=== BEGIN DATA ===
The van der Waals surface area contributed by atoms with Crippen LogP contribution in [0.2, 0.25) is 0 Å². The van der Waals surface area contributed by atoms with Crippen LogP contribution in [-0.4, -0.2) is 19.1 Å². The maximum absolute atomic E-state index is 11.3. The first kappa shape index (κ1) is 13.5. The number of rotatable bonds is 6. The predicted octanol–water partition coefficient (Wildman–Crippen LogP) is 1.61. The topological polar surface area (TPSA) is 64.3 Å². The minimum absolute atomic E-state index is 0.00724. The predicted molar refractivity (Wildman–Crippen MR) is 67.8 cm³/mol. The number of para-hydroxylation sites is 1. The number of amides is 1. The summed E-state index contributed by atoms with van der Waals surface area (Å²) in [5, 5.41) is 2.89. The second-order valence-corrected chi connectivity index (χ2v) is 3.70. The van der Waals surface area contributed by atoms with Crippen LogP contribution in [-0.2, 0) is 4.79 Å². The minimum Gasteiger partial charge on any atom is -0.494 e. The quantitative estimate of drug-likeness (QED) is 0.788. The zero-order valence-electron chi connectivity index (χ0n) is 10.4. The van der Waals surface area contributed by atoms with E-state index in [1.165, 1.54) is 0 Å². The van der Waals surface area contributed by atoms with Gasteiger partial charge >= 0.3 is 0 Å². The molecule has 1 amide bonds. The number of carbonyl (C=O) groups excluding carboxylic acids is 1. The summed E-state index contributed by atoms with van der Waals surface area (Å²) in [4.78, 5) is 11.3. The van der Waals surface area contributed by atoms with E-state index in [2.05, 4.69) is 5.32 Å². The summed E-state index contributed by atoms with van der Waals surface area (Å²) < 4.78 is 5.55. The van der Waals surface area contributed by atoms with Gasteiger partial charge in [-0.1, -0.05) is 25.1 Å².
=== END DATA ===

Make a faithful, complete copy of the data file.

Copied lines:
The van der Waals surface area contributed by atoms with Crippen LogP contribution in [0.2, 0.25) is 0 Å². The van der Waals surface area contributed by atoms with Crippen LogP contribution in [-0.4, -0.2) is 19.1 Å². The maximum absolute atomic E-state index is 11.3. The first kappa shape index (κ1) is 13.5. The number of rotatable bonds is 6. The predicted octanol–water partition coefficient (Wildman–Crippen LogP) is 1.61. The topological polar surface area (TPSA) is 64.3 Å². The minimum absolute atomic E-state index is 0.00724. The predicted molar refractivity (Wildman–Crippen MR) is 67.8 cm³/mol. The number of para-hydroxylation sites is 1. The number of amides is 1. The summed E-state index contributed by atoms with van der Waals surface area (Å²) in [5, 5.41) is 2.89. The second-order valence-corrected chi connectivity index (χ2v) is 3.70. The van der Waals surface area contributed by atoms with Crippen LogP contribution in [-0.2, 0) is 4.79 Å². The minimum Gasteiger partial charge on any atom is -0.494 e. The quantitative estimate of drug-likeness (QED) is 0.788. The zero-order valence-electron chi connectivity index (χ0n) is 10.4. The van der Waals surface area contributed by atoms with E-state index in [1.165, 1.54) is 0 Å². The van der Waals surface area contributed by atoms with Gasteiger partial charge >= 0.3 is 0 Å². The molecule has 1 amide bonds. The number of carbonyl (C=O) groups excluding carboxylic acids is 1. The summed E-state index contributed by atoms with van der Waals surface area (Å²) in [4.78, 5) is 11.3. The van der Waals surface area contributed by atoms with E-state index in [2.05, 4.69) is 5.32 Å². The summed E-state index contributed by atoms with van der Waals surface area (Å²) < 4.78 is 5.55. The van der Waals surface area contributed by atoms with Gasteiger partial charge in [-0.1, -0.05) is 25.1 Å².